Buenos Aires Times

world EL CHAPO TRIAL

Trial grants inside look at 'El Chapo' Guzmán's rise to power

Joaquín Guzmán's cartel smuggled ton-upon-ton of cocaine into the United States during the 1990s and early 2000s.

Monday 3 December, 2018
The frame shows one of two tunnels that were apparently used by the Sinaloa drug cartel to move drugs into the United States.
The frame shows one of two tunnels that were apparently used by the Sinaloa drug cartel to move drugs into the United States. Foto:Mexico's Attorney General's Office via AP

Related News

A top lieutenant to drug kingpin Joaquín "El Chapo" Guzmán was sentenced Friday in a Virginia courtroom to life in prison, judicial sources say.

Damaso López, a leader known as "The Lawyer" in Mexico's Sinaloa drug cartel, was captured in May last year and extradited to the United States two months later. He pleaded guilty in September in an Alexandria federal court to drug-trafficking charges.

The life sentence was expected after both sides agreed to a life term as part of a plea bargain.

In court papers, López admitted he was a senior leader in the Sinaloa cartel and controlled a faction with hundreds of men. He admitted using sicarios, or hitmen, to conduct murders to further the cartel's interest and move tons of cocaine and other drugs throughout the Americas.

He was considered a potential witness against Guzmán, who is currently on trial in New York. According to the US Department of Justice, López was the deputy head of a Mexican maximum security prison in 2001 when he helped Guzmán escape. He then joined the cartel as Guzmán's lieutenant.

It is unclear whether López would be called to testify at Guzmán's trial. The publicly available court documents from the plea agreement do not include a requirement for cooperation, as they usually would. But several documents in the case remain under seal.

In court papers, prosecutors said the cartel generated billions of dollars in illegal profits.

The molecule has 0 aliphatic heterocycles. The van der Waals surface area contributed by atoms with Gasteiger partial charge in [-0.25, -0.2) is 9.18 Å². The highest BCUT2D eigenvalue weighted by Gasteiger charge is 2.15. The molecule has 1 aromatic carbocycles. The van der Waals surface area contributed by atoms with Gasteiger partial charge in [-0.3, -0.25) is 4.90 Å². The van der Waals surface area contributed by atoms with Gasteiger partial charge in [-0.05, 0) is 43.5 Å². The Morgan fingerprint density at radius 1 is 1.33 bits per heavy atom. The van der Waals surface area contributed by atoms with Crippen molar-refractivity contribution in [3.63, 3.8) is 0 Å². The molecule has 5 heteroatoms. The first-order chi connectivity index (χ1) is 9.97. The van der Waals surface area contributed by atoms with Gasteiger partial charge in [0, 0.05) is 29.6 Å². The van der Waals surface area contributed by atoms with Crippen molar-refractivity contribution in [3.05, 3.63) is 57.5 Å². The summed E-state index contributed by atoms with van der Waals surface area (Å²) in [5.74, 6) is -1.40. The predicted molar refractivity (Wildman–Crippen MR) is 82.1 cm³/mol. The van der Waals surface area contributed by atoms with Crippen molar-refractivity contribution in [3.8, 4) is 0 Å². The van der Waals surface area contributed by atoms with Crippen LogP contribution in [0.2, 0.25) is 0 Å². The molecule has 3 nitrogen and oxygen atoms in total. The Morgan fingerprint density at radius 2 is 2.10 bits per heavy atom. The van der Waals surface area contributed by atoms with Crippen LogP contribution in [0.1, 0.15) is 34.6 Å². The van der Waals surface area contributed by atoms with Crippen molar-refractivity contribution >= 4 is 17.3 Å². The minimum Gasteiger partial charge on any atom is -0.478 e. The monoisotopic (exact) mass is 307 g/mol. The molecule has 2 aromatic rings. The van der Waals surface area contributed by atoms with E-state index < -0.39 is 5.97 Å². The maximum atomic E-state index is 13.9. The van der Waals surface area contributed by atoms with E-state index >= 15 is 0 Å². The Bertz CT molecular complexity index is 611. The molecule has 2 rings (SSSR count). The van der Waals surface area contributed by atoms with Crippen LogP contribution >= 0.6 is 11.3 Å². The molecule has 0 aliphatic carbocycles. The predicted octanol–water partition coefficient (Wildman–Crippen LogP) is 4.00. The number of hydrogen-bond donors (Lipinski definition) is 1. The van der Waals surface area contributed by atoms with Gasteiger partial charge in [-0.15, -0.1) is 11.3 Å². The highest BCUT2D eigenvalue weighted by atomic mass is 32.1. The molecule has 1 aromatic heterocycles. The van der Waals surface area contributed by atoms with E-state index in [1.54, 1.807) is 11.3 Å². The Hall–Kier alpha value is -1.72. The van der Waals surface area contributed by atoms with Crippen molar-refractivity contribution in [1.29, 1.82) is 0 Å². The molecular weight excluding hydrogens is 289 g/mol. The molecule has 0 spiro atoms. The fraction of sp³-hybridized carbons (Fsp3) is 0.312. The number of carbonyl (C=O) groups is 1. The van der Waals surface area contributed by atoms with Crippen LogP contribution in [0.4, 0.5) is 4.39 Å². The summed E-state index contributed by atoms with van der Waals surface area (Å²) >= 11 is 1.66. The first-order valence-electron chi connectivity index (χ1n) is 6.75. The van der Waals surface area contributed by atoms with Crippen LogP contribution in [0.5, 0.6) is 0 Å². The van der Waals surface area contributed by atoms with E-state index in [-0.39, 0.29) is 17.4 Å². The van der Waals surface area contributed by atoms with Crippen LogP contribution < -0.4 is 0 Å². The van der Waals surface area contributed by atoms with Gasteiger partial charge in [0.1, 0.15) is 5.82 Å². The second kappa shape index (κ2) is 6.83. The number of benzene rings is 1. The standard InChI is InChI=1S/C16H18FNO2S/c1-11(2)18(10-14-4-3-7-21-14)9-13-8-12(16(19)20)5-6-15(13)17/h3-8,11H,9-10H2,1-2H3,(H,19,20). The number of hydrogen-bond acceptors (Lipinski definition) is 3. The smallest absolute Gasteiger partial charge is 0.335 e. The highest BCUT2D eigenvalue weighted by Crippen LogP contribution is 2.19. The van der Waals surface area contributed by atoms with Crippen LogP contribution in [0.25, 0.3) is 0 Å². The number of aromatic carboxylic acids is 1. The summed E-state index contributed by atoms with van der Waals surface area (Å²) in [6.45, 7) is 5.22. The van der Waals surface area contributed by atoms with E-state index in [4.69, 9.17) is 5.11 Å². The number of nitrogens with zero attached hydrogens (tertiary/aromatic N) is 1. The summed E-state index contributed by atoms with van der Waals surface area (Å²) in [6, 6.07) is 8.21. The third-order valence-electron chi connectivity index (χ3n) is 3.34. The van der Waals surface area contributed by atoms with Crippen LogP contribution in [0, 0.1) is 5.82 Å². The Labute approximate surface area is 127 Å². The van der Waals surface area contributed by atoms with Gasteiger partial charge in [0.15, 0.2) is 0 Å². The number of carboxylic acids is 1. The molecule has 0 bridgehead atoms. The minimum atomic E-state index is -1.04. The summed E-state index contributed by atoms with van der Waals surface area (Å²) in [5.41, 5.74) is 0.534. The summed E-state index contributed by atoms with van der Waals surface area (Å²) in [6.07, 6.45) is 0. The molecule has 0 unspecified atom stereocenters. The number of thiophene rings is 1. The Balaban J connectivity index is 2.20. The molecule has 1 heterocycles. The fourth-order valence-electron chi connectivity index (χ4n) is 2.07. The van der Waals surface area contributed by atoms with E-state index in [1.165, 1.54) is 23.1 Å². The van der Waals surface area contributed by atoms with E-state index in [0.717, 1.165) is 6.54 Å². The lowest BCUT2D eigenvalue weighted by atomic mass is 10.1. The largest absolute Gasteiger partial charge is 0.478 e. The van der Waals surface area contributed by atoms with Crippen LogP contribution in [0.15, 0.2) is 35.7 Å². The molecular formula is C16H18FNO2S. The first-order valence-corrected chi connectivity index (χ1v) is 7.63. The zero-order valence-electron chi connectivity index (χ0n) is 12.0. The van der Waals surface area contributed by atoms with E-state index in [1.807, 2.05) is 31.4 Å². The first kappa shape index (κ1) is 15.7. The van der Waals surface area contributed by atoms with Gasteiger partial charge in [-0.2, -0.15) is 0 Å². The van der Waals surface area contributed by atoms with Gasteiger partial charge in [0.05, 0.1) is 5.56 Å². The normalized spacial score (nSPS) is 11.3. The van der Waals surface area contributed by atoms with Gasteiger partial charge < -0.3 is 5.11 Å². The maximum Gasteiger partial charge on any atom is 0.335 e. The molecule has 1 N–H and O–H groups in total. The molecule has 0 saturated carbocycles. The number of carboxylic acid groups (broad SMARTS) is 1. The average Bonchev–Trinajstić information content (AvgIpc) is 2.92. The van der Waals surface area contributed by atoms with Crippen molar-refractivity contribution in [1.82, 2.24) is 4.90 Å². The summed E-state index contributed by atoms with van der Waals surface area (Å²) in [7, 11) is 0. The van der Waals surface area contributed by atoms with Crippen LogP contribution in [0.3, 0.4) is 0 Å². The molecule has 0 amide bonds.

"Simply put, the defendant had a leadership role in the Sinaloa Cartel, the largest and most violent drug trafficking organization in the world," prosecutors wrote. "It would be hard to imagine a more egregious drug offense."

Lawlessness

The US trial of Joaquín "El Chapo" Guzmán has offered a screenplay-worthy picture of the lawlessness and excesses during his rise to power as Mexico's most infamous drug lord.

Since the trial got underway on November 13, witnesses have described how Guzmán used tunnels dug under the border and fake jalapeño cans to smuggle tons of cocaine into the United States during the 1990s and early 2000s.

The Sinaloa cartel, sometimes referred to by insiders as "The Federation," made hundreds of millions of dollars, most of it in US currency collected in such volume it had to be stashed in safe houses while the gang figured out what to do with it. Guzmán spent some of it on a private zoo, a diamond-encrusted pistol and paying off police and politicians.

That's all according to a cast of characters who have taken the witness stand ranging from former cartel members to a Colombian drug kingpin with a freakish face that he chose to alter with plastic surgery in a failed attempt to stay under the radar.

Here's a look at some testimony highlights from the trial, which is expected to last until early next year:

Smuggling by the ton

The Sinaloa cartel had many crafty ways to smuggle drugs across the border, but perhaps none were craftier than “La Comadre” brand pepper cans.

Former cartel member Miguel Ángel Martínez, who is now a prosecution witness, testified in federal court in Brooklyn he helped supervise a warehouse in Mexico City where workers hid cocaine in the cans so it could be trucked over the border.